How does Facebook track you?

Facebook is notorious for collecting a wide variety of personal information on its 1.3 billion users. The social networking giant uses its single sign on, or SSO, authentication to enable members to use their Facebook credentials to log in to third-party websites and apps. In exchange for the convenience of using that social login, Facebook gains access to your activity, and the data that it collects informs the selection of ads that you see on Facebook. As the Cheat Sheet reported recently, Facebook’s newly relaunched Atlas ad tech platform will also rely on the social login’s ability to tie users’ activity to their identity, even across platforms and devices.

What can you do?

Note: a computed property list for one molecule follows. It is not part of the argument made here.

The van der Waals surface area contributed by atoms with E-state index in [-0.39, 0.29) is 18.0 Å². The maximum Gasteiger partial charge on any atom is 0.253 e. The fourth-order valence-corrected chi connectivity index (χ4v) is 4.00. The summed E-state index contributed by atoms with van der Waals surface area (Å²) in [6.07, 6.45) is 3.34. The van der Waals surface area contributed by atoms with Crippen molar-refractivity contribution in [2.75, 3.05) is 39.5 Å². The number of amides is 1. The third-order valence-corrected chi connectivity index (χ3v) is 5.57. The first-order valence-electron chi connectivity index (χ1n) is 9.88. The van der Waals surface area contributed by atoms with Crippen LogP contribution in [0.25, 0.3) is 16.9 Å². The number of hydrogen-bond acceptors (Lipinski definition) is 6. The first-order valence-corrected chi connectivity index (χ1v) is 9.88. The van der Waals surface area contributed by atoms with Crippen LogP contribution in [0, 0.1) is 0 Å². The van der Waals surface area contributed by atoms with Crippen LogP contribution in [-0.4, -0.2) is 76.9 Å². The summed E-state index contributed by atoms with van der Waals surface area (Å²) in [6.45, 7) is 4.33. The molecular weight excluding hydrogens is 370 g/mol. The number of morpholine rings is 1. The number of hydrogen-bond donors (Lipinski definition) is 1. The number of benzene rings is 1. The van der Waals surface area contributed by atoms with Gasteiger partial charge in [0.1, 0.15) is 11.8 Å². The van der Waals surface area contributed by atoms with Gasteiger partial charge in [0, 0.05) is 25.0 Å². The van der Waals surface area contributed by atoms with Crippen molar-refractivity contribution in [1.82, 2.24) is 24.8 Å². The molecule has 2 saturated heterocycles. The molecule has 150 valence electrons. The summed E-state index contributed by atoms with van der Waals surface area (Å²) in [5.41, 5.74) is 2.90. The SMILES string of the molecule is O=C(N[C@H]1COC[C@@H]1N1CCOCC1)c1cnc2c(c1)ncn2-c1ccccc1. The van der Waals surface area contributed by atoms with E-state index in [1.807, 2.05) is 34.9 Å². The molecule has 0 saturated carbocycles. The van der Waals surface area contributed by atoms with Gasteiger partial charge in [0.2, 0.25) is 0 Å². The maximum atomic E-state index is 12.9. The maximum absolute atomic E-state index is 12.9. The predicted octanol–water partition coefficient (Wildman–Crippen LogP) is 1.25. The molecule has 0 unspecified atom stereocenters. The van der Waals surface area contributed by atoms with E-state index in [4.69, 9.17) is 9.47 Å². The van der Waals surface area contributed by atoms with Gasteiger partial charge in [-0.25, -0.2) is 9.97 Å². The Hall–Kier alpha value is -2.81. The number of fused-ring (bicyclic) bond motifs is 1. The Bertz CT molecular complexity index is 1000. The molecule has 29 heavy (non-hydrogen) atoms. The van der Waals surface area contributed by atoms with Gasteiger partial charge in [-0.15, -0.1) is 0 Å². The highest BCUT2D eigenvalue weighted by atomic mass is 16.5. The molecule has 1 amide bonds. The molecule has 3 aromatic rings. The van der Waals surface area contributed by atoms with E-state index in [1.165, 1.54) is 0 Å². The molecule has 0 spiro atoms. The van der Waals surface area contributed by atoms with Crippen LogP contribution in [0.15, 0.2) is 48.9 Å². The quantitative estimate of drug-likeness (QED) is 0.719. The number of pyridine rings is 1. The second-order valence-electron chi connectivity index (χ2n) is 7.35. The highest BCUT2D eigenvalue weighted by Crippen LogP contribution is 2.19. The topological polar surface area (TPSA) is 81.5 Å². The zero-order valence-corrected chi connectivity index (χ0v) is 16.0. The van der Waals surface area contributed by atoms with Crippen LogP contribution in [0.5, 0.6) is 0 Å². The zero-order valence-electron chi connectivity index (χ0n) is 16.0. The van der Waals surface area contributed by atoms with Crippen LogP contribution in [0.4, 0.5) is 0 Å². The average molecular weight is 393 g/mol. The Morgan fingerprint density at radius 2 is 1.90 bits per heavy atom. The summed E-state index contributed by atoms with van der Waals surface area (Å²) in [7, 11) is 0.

You can’t get Facebook to stop showing ads to you, but you can choose an option to “view and manage your ad preferences” to review the profile of interests that Facebook uses to target ads to you. From that profile, you can remove interests to help Facebook show you ads on more pertinent topics. Alternately, removing all of the topics results in Facebook targeting ads to you based on your gender, your age, and where you live. However, you can also go to the Digital Advertising Alliance to prevent Facebook from targeting interest-based advertising to you. This is the only dashboard where you can ask Facebook not to use web tracking to enable ads, and a company spokesman told The Wall Street Journal that Facebook decided to use the industry site because it’s a central location for consumers to opt out of tracking by a variety of companies.